Sunday, October 09, 2011


National Geographic's September issue has an article on the fertility rate dropping precipitously in Brazil.  While the increase in income leading to fewer children per woman is noted, they spend a long time talking about the powerful women on steamy Brazilian soap operas and how few children they have as a major cultural influence on the fertility rate dropping below 2.1-2.3 replacement.

Okay.  And all those other countries without steamy soap operas who show a similar decline...?  Because...?

I thought it was half a joke, or a journalistic hook as an illustration of the larger cultural trend.  Nope.  The woman writing the article clearly thinks it's the soap operas that are a big factor in creating the change. I have learned from missionaries to Brazil that the soap operas are ubiquitous and a big cultural focus, so I can see how someone visiting could get that initial impression that they are driving, rather than reflecting culture.  But when you are writing for a reportedly scientific magazine, aren't you supposed to check other countries in similar situations and just sort of, y'know, look them over for what is happening?

The question whether it is fewer children driving prosperity or prosperity driving fewer children is an interesting place to start.  One quickly learns, if you follow world demographic trends anywhere, that the two feed off each other somewhat and the question is too simple.  Limiting children occurs on the basis of people's estimate of how many children they can bring to a certain level of prosperity. If you know that nothing you do is going to make any difference in how wealthy your children will be, why not have a bunch?  They're fun to have around, if you aren't going to invest time in their future anyway, and they might provide some material benefit to you in your old age, if you have one.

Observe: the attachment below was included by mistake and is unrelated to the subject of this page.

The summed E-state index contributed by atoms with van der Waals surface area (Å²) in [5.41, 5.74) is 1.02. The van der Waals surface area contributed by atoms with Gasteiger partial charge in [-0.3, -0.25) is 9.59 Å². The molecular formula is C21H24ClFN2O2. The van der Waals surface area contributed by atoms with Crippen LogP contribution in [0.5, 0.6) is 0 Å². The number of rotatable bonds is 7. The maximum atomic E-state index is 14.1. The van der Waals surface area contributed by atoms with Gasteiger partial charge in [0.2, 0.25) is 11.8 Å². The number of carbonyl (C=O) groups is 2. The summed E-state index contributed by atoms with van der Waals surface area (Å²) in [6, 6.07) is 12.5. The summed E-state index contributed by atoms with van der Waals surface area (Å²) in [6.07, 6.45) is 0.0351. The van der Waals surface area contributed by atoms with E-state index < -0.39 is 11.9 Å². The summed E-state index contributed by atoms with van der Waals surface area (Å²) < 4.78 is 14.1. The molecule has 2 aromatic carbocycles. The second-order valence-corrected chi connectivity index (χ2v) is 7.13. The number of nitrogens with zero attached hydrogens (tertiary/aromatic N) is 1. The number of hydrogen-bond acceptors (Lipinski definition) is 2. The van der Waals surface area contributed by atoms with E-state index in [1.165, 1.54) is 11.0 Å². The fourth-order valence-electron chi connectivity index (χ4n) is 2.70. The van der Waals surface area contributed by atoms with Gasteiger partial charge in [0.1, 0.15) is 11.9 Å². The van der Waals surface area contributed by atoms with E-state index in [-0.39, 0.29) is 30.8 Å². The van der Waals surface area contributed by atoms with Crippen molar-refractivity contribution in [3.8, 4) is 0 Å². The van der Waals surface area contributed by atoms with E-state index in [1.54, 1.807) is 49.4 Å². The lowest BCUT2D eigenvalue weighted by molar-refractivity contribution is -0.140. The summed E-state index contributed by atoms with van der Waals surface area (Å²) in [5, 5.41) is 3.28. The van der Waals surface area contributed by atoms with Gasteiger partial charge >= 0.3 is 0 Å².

But if there is a chance at the brass ring, why not focus your energy?  You can't be a tiger mother, or even a typical-upwardly-mobile-suburban-mother with lots of children so easily.

That's what the phenomenon used to be called, and it is in turn, a derivative of the mothers from some ethnic groups, especially Jews.  Jonathan and Ben were never Tigermommed, but they were full in the older version: Montessori, private school, music lessons, hours of read-aloud, etc. 

Cultural optimism tends to influence how many children one has as well.  Long ago I offered a theory on the countries that were victors, perpetrators, and victims during WWII, and their subsequent fertility rates. That was five years ago, and I still haven't seen anyone else speculate on that. 

1 comment:

karrde said...

I think birth rates have a lot to do with whether the parents are expecting to depend on their children once the parents are unable to work any more...

If that isn't the whole explanation, it is a big part of the explanation.